Ford Mustang Owners Manual: Tire care

Information About Uniform Tire Quality Grading

Tire Quality Grades apply to new pneumatic passenger car tires. The Tire Quality


Tire Quality Grades apply to new pneumatic passenger car tires. The Tire Quality Grades can be found where applicable on the tire sidewall between tread shoulder and maximum section width. For example:

Treadwear 200 Traction AA Temperature A

These Tire Quality Grades are determined by standards that the United States Department of Transportation has set.

Tire Quality Grades apply to new pneumatic passenger car tires.

They do not apply to deep tread, winter-type snow tires, space-saver or temporary use spare tires, light truck or LT type tires, tires with nominal rim diameters of 10 to 12 inches or limited production tires as defined in Title 49 Code of Federal Regulations Part 575.104(c)(2).

U.S. Department of Transportation-Tire quality grades: The U.S.

Department of Transportation requires Ford Motor Company to give you the following information about tire grades exactly as the government has written it.

Treadwear

The treadwear grade is a comparative rating based on the wear rate of the tire when tested under controlled conditions on a specified government test course. For example, a tire graded 150 would wear 11⁄2 times as well on the government course as a tire graded 100. The relative performance of tires depends upon the actual conditions of their use, however, and may depart significantly from the norm due to variations in driving habits, service practices, and differences in road characteristics and climate.

Traction AA A B C

WARNING

: The traction grade assigned to this tire is based on straight-ahead braking traction tests, and does not include acceleration, cornering, hydroplaning or peak traction characteristics.

The traction grades, from highest to lowest are AA, A, B, and C. The grades represent the tires ability to stop on wet pavement as measured under controlled conditions on specified government test surfaces of asphalt and concrete. A tire marked C may have poor traction performance.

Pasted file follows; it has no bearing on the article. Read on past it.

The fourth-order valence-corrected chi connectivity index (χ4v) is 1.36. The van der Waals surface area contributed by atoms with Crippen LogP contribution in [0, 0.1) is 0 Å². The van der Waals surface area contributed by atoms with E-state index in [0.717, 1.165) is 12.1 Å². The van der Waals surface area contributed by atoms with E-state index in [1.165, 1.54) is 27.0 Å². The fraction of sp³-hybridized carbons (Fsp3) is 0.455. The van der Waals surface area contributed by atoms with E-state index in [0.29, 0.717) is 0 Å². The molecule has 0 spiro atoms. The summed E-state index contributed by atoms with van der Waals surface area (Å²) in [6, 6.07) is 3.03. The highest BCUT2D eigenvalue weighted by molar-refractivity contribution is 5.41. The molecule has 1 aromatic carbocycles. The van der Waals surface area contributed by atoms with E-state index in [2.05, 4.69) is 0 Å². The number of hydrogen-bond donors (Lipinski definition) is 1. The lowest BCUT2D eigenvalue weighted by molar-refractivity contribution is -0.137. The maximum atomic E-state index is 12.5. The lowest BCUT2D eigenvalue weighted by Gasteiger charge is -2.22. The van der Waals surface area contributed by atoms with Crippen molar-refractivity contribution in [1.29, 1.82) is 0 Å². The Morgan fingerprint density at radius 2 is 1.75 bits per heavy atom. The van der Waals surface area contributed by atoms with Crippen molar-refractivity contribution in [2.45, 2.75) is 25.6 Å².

Temperature A B C

WARNING

: The temperature grade for this tire is established for a tire that is properly inflated and not overloaded. Excessive speed, underinflation, or excessive loading, either separately or in combination, can cause heat buildup and possible tire failure.

The temperature grades are A (the highest), B and C, representing the tires resistance to the generation of heat and its ability to dissipate heat when tested under controlled conditions on a specified indoor laboratory test wheel. Sustained high temperature can cause the material of the tire to degenerate and reduce tire life, and excessive temperature can lead to sudden tire failure. The grade C corresponds to a level of performance which all passenger car tires must meet under the Federal Motor Vehicle Safety Standard No. 139. Grades B and A represent higher levels of performance on the laboratory test wheel than the minimum required by law.

Glossary of Tire Terminology

Tire label: A label showing the OE (Original Equipment) tire sizes, recommended inflation pressure and the maximum weight the vehicle can carry.

Tire Identification Number (TIN): A number on the sidewall of each tire providing information about the tire brand and manufacturing plant, tire size and date of manufacture. Also referred to as DOT code.

Inflation pressure: A measure of the amount of air in a tire.

Standard load: A class of P-metric or Metric tires designed to carry a maximum load at 35 psi [37 psi (2.5 bar) for Metric tires]. Increasing the inflation pressure beyond this pressure will not increase the tires load-carrying capability.

Extra load: A class of P-metric or Metric tires designed to carry a heavier maximum load at 41 psi [43 psi (2.9 bar) for Metric tires].

Increasing the inflation pressure beyond this pressure will not increase the tires load-carrying capability.

kPa: Kilopascal, a metric unit of air pressure.

PSI: Pounds per square inch, a standard unit of air pressure.

Cold tire pressure: The tire pressure when the vehicle has been stationary and out of direct sunlight for an hour or more and prior to the vehicle being driven for 1 mile (1.6 kilometers).

Recommended inflation pressure: The cold inflation pressure found on the Safety Compliance Certification Label (affixed to either the door hinge pillar, door-latch post, or the door edge that meets the door-latch post, next to the drivers seating position) or Tire Label located on the B-Pillar or the edge of the drivers door.

B-pillar: The structural member at the side of the vehicle behind the front door.

Bead area of the tire: Area of the tire next to the rim.

Sidewall of the tire: Area between the bead area and the tread.

Tread area of the tire: Area of the perimeter of the tire that contacts the road when mounted on the vehicle.

Rim: The metal support (wheel) for a tire or a tire and tube assembly upon which the tire beads are seated.

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